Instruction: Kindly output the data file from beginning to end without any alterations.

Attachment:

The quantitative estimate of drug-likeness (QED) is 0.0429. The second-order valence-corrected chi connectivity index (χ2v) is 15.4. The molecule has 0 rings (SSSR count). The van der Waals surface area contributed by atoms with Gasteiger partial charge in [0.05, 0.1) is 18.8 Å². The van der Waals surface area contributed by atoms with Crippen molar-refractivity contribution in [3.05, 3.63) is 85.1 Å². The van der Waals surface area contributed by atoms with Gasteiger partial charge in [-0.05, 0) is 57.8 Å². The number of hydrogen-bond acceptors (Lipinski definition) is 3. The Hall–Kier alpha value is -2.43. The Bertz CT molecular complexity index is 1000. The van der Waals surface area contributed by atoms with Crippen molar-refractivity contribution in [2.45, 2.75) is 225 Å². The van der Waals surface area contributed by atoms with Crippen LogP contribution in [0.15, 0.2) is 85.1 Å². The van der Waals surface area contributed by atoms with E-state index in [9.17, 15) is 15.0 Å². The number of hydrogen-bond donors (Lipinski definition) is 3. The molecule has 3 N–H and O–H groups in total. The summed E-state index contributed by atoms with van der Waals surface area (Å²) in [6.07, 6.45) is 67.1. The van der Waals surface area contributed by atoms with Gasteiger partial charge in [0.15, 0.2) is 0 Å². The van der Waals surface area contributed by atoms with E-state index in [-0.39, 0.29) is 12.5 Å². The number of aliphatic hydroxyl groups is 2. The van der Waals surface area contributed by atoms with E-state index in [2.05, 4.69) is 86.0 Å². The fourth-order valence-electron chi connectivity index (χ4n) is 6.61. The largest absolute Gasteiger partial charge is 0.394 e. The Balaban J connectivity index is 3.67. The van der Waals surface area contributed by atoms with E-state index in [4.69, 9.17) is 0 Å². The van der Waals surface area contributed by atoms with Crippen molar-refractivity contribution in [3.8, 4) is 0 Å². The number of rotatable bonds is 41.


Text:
The quantitative estimate of drug-likeness (QED) is 0.0429. The second-order valence-corrected chi connectivity index (χ2v) is 15.4. The molecule has 0 rings (SSSR count). The van der Waals surface area contributed by atoms with Gasteiger partial charge in [0.05, 0.1) is 18.8 Å². The van der Waals surface area contributed by atoms with Crippen molar-refractivity contribution in [3.05, 3.63) is 85.1 Å². The van der Waals surface area contributed by atoms with Gasteiger partial charge in [-0.05, 0) is 57.8 Å². The number of hydrogen-bond acceptors (Lipinski definition) is 3. The Hall–Kier alpha value is -2.43. The Bertz CT molecular complexity index is 1000. The van der Waals surface area contributed by atoms with Crippen molar-refractivity contribution in [2.45, 2.75) is 225 Å². The van der Waals surface area contributed by atoms with Crippen LogP contribution in [0.15, 0.2) is 85.1 Å². The van der Waals surface area contributed by atoms with E-state index in [9.17, 15) is 15.0 Å². The number of hydrogen-bond donors (Lipinski definition) is 3. The molecule has 3 N–H and O–H groups in total. The summed E-state index contributed by atoms with van der Waals surface area (Å²) in [6.07, 6.45) is 67.1. The van der Waals surface area contributed by atoms with Gasteiger partial charge in [0.15, 0.2) is 0 Å². The van der Waals surface area contributed by atoms with E-state index in [-0.39, 0.29) is 12.5 Å². The number of aliphatic hydroxyl groups is 2. The van der Waals surface area contributed by atoms with E-state index in [2.05, 4.69) is 86.0 Å². The fourth-order valence-electron chi connectivity index (χ4n) is 6.61. The largest absolute Gasteiger partial charge is 0.394 e. The Balaban J connectivity index is 3.67. The van der Waals surface area contributed by atoms with E-state index in [4.69, 9.17) is 0 Å². The van der Waals surface area contributed by atoms with Crippen molar-refractivity contribution in [3.8, 4) is 0 Å². The number of rotatable bonds is 41.